Hahn: When it was taken over by Sumitomo Riko Anvis became a strong global player, assuming an important strategic role within the entire group. At the same time, Anvis is directly benefiting from the extensive R&D capacity and the sizeable manufacturing footprint outside of Europe.

AI: How has TRI managed to leverage Anvis’ network in across the globe?

Hahn: Since all OEMs in all the car manufacturing hubs around the world have development and manufacturing capacity the companies complement each other perfectly. As a strong global partner in the automobile industry we have introduced a strategic product portfolio for all leading OEMs.

AI: And how has your company benefited after the TRI takeover? What are some of the synergies between the two companies?

Hahn: As part of an international group we also have the potential to strategically shape the international market in the long term. Other synergies can be found in the use of extensive research, production technology and quality management. In return, Sumitomo benefits by gaining access to the European OEM market. Our tool, material and production technology is also very interesting to Sumitomo Riko.

AI: Tell us a little about the 2015 Sumitomo Riko Group Vision – is the group on track to meeting the targets of this vision paper?

Hahn: The Sumitomo Riko Group’s 2015 vision is to ensure constant global growth in order to achieve its targets by 2020. For the automobile sector, this means primarily expanding the customer portfolio to include non-Japanese carmakers, which has already been achieved with Sumitomo Riko’s takeover of Anvis. The targets include safeguarding and building on the market leader position. The Sumitomo Riko Group must continue to demonstrate its skills and capacity for innovation with its future drivetrain technology. As a result, research into the anti-vibration solutions of tomorrow is the key focus. We are and will continue to be the leader for current and future technology.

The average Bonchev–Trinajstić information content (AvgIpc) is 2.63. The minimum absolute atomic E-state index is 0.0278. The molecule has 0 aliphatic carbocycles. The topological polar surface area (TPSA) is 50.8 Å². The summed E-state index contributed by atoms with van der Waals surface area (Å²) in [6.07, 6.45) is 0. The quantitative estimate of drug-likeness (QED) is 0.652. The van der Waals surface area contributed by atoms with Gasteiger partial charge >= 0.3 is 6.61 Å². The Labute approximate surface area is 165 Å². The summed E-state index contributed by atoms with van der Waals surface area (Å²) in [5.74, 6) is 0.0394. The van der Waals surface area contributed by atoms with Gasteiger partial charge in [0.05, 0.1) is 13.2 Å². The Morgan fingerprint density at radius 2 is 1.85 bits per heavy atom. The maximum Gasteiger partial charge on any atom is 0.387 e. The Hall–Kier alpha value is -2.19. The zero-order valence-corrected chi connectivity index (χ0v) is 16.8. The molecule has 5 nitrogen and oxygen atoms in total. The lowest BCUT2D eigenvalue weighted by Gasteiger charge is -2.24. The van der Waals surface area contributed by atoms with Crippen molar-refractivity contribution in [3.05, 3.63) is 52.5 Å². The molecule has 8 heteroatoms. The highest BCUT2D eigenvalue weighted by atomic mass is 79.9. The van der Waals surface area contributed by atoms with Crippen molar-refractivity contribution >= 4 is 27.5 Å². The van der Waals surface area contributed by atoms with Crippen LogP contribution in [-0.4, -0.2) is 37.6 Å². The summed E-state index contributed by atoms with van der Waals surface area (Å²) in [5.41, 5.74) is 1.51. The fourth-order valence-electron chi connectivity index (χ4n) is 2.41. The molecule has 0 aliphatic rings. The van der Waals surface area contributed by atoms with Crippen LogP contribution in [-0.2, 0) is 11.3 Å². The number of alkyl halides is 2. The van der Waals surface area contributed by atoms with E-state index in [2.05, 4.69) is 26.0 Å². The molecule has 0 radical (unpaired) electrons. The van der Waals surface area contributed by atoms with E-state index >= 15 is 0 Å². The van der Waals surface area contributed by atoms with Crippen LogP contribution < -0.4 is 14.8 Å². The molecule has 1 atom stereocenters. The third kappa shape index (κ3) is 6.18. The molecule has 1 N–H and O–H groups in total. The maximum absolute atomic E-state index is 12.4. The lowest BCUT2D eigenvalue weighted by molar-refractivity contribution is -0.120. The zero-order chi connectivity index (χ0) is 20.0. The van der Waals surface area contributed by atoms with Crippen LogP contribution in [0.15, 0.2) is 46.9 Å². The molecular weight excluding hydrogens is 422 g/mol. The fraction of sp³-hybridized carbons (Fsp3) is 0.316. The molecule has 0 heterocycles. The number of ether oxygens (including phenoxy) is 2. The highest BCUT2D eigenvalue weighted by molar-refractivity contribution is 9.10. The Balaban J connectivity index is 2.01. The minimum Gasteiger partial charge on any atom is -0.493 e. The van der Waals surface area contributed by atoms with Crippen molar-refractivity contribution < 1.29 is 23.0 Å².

AI: What are some of the Anvis’ technologies that make your anti vibration systems leaders in their class?

Hahn: The success of an anti-vibration solution in the vehicle will depend first and foremost on the extensive analysis of the underlying problem in the overall vehicle. This forms the foundations of an efficient and cost-effective component design. Within the group we can draw on series-tested technology which reduces the weight of the parts and can, for example, control vibrations in line with driving speed. The focus of our research is also future drive concepts, which cause brand new vibration problems in the vehicle.

AI: How closely does your company work with automotive OEMs, and how has this helped in product development? Please give us some examples.

Hahn: Anvis is a primary developer, which means that we are involved right from the beginning in the development of a vehicle and continue to work on it right up until the series goes into production. As such, Anvis receives the basic requirements and installation space data for the development of an anti-vibration component such as an engine mount system. The individual components are designed on this basis. The engine mount system is then tested using simulations to ensure that it works properly before prototypes are built and tested in the vehicle. After approval of the technical concept by the customer we are responsible for industrialization within our worldwide production footprint and the serial production until the end of the vehicle platform´s lifecycle. We continuously provide new technological approaches for our whole product portfolio in terms of optimizing functions and weight in close consultation with the customer.